To be honest, my initial reaction was not to attach too much importance to the NY Post story, but it changed when I read it and reflected on its content. Let me start with why I had some initial reservations before explaining why I overcame them and now believe there is a decent chance that the article correctly describes the situation:

  • It is fair to say that the Wall Street Journal and the New York Times are far more influential and less controversial than their neighbor NY Post.

  • The NY Post is not on the best terms with Democrats, which is a limiting factor when trying to find out about the Biden Administration's inclinations.

  • The NY Post doesn't have antitrust-specialized reporters. Josh Kosman, who wrote the article I just linked to, reports on business topics, but is not an expert on regulation.

  • It's been less than a month since two other NY Post reporters published an article on the same regulatory matter that didn't seem credible at all. They said that people inside Activision Blizzard were concerned about Microsoft not having offered remedies at that stage and that the deal could fall apart. First, why would Activision Blizzard insiders--almost all of whom are on the West Coast--talk to the NY Post and not the L.A. Times? Second, why would an acquirer who knows that there is no legally defensible theory of harm with which any regulator could block the deal offer remedies at an early stage of proceeding (as opposed to a little later when it's really about just getting the deal done without complications)? Third, it looked to me like someone on Wall Street was using the NY Post for an agenda (a shortseller trying to drive the stock price further down to cash in on that movement, or someone who placed a "long" bet on ATVI and wanted to up the pressure on Microsoft to offer concessions).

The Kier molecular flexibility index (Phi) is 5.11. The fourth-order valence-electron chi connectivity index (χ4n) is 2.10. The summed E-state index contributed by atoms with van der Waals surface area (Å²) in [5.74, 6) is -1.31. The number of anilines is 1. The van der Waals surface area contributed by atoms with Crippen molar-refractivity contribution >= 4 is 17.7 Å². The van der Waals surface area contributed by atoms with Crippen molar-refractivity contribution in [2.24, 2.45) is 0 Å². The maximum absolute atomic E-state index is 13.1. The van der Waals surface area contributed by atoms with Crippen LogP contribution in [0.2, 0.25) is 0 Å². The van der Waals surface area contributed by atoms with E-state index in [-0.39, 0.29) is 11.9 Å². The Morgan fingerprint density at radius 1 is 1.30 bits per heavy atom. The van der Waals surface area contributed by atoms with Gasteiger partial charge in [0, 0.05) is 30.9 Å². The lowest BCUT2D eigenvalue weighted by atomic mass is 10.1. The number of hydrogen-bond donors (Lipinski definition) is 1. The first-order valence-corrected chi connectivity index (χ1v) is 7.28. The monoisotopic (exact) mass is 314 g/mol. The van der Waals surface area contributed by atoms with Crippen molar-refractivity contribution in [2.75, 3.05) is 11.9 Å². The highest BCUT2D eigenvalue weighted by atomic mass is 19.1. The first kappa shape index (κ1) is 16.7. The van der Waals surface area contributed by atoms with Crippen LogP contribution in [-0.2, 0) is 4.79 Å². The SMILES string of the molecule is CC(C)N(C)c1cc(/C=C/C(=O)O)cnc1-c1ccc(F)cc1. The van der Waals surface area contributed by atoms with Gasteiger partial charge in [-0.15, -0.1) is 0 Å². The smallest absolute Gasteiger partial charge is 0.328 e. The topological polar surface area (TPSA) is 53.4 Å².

So when this new article appeared bullish on the deal, I wanted to be sure I wasn't being misled by a confirmation bias. My stance on the deal is clear, and I've been very forthright about not only my Microsoft and Blizzard connections (which do not change anything about my desire to provide correct analysis and maximize my prediction hit rate) but, above all, my interest as an app developer in Microsoft creating a cross-platform mobile app store that competes with Apple's App Store and the Google Play Store (provided that legislative measures or regulatory or judicial decisions enable third-party app stores to compete with the incumbents on a level playing field).

The NY Post article is not too good to be true. It has too much substance to be discounted--more specific and potentially relevant information than the previous NY Post article on the deal, but also more than what I've seen from others reporting on the FTC approval process--and this time around it is possible that the NY Post had access to a great source about things that happen between New York City and Washington DC.